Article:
Flora and fauna: Veteran wonders were considered sacred
European yew Taxus baccata
THE European yew is one of only three native British conifers along with Scots pine and juniper. The yew can grow to more than 25m, while the leaves are evergreen, arranged spirally and twisted into two ranks, so that they appear alternate.
The trees are of two sexes (dioecious), but sometimes branches change sex, producing “flowers” of the opposite sex.
In conifers the sexual organs are in small cones, not flowers, and male plants bear male cones which burst open to shed their copious pollen in early spring.
The female’s seeds (poisonous) are surrounded by fleshy arils (not poisonous) which superficially resemble berries.
Yew seeds germinate readily, and the trees also clone themselves vegetatively, so it is often impossible to tell whether they are native or planted or the descendants of planting.
Individual yew trees are widespread, occurring on a wide range of soils, especially neutral to alkaline. One remarkable local individual hangs precariously to the edge above High Force, the roots of one side grasping the cliff whilst the those on the other are exposed to the void.
Yew woodlands are less common and, in the UK, mostly confined to the chalk of the South and North Downs in south-east England. An exception to this is Castle Eden Dene, on the County Durham coast, which is home to England’s most northerly natural yew woodland.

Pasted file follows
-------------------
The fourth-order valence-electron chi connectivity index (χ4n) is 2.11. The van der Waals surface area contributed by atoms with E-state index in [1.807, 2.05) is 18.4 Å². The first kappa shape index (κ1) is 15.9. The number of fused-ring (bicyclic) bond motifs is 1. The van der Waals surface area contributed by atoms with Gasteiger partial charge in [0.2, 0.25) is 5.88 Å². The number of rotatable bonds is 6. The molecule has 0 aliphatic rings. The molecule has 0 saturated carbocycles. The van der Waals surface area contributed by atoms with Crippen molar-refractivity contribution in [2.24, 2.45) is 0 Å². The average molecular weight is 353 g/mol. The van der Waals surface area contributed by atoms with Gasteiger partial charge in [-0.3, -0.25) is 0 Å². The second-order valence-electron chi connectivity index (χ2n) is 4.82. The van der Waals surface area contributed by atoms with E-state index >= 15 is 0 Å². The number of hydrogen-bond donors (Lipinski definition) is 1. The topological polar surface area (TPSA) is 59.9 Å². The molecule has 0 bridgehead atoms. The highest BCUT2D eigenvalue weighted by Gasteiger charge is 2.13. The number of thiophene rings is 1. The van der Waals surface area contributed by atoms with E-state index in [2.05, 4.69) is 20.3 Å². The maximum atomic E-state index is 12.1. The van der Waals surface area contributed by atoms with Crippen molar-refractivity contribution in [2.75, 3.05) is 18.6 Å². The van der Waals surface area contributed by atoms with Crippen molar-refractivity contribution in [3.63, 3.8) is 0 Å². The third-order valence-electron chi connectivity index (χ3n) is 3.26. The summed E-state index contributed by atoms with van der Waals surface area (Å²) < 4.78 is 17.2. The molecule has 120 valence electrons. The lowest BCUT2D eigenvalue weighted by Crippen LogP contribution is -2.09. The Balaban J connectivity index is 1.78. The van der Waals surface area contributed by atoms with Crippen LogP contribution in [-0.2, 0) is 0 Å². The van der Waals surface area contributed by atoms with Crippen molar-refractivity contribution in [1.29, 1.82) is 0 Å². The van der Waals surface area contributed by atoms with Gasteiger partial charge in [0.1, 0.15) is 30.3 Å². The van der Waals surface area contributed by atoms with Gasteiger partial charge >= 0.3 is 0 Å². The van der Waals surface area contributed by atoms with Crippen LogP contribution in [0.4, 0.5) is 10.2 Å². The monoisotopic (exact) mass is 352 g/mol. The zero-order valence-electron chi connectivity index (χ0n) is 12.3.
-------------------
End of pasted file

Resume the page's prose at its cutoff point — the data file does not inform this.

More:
Yew is known for its toxicity and is reputed to have spiritual powers. It is variously known as a sacred tree or a symbol of death probably because it is often found in graveyards.
Theories abound as to why this should be. Some say that it was worshipped for its longevity, others that it thrived on corpses.
Since the oldest yew trees in churchyards predate Christianity, their presence there might symbolise some form of pagan resurrection and immortality of the soul.
There are also plenty of much more pragmatic suggestions: yew wood is excellent for making longbows, yet it’s toxic, so planting in sheltered churchyards prevented grazing animals being poisoned by it and provided an effective windbreak.
In addition, yews are evergreen and cast a very deep shade, so that almost nothing grows underneath them.
Yews are also known for their longevity with the estimated age of many veteran trees exceeding 1,000 years.
The list of such trees includes the “Fraternal Four of Borrowdale” made famous by Wordsworth in his poem the Yews. Although only a fraternal three remain today, the oldest is thought to be more than 1,500 years old. It is thought provoking to consider that more than 60 human generations have passed since these trees were seedlings.
Richard Friend is a member of Upper Teesdale Botany Group